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|FAQ - COVID-19 Vaccines|ELIGIBILITY
Who is eligible to be vaccinated?
Anyone 12 and over who live, attend school or work in Solano County can get vaccinated.
Are vaccines free?
Yes, vaccines are provided for free to anyone living in the United States, regardless of immigration or health insurance status.
How will I know when and where to go?
Please check with your healthcare provider to provide you with additional information about vaccine availability. You can also sign up on the Solano County COVID-19 Interest Form, www.bit.ly/solanovax, to get priority notifications when vaccination clinics open up. More clinics can also be found using the state's MyTurn notification and vaccine clinic platform at www.myturn.ca.gov, where you can find more information about vaccine clinics surrounding Solano County.
How do I know when to come back for the second dose of vaccine?
If you need help scheduling your vaccine appointment for your second shot, contact the location that set up your appointment for assistance. You will be given a CDC vaccine card with additional information including the follow up vaccination. If you received your vaccine through the mass vaccination clinic or popup vaccine clinics hosted by Solano County, please see the list of previous vaccine clinics on the www.solanocounty.com/covidvaccine page for more information.
SAFETY AND EFFECTIVENESS
Why should I get vaccinated?
Vaccination is an important tool to help stop the pandemic. It protects you and others by reducing infection and the spread of COVID-19. Together, the vaccine and other public health measures (like wearing a face covering and social distancing) will offer the best protection from COVID-19, reducing further spread so businesses and schools can fully reopen and we can return to a more normal way of life.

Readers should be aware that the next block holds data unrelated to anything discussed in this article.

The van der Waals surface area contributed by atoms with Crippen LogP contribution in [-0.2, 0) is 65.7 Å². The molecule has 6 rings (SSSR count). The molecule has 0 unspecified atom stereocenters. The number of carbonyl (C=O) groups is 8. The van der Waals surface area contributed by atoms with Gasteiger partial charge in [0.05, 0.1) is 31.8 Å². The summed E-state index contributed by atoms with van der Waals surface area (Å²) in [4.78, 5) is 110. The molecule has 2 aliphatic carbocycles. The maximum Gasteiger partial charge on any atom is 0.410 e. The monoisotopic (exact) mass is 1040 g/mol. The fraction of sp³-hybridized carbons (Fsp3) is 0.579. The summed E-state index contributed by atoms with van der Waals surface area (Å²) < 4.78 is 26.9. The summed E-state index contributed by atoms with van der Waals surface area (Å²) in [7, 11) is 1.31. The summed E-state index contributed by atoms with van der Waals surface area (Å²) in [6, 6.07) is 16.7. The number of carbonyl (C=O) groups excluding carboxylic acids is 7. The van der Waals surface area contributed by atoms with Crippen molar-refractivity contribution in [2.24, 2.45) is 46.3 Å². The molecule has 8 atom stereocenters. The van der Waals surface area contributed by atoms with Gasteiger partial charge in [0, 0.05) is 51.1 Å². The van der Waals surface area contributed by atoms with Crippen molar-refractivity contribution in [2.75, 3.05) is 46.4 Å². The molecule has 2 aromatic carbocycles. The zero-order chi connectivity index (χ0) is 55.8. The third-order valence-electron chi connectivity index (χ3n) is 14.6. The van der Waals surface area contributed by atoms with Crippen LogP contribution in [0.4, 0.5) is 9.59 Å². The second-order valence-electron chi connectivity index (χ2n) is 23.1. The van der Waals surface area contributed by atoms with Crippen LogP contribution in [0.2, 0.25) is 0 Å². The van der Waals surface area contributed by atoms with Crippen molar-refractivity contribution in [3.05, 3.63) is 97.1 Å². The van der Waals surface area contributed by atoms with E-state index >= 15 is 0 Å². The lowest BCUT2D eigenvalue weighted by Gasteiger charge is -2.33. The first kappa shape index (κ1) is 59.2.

Are the vaccines safe and effective?
Yes, the COVID-19 vaccine is safe. It has undergone tens of thousands of clinical trials, and has met the FDA's rigorous standards for safety needed to support emergency use. Vaccines have a long history of safety and effectiveness. While infrastructure to manufacture COVID-19 vaccines is being scaled up as quickly as possible, routine processes and procedures are in place to ensure the safety of any vaccine that is authorized or approved for use. The Centers for Disease Control and Prevention (CDC) has an independent group of experts that reviews all the safety data as it comes in and provides regular safety updates. The State of California also conducts its own review of the vaccines’ clinical data to ensure they’re safe to use. The CDC, Food and Drug Administration and healthcare providers will continue safety monitoring as more people are vaccinated to learn about any additional vaccine side effects.
How does the vaccine work?
The Moderna and Pfizer-BioNTech vaccines are mRNA vaccines, and they do not contain the live virus that causes COVID-19. Therefore, they cannot give someone COVID-19. The vaccines do not contain live viruses that could cause infection, are rapidly broken down by the human body after injection and do not interact with or affect with a person's DNA. The vaccines use messenger RNA to teach the body's own cells to produce antibodies to protect itself from COVID-19. Both vaccines require two doses over a three- to four-week period.
The J&J/Janssen COVID-19 vaccine is a viral vector vaccine, meaning it uses a modified version of a different virus to deliver important instructions to our cells.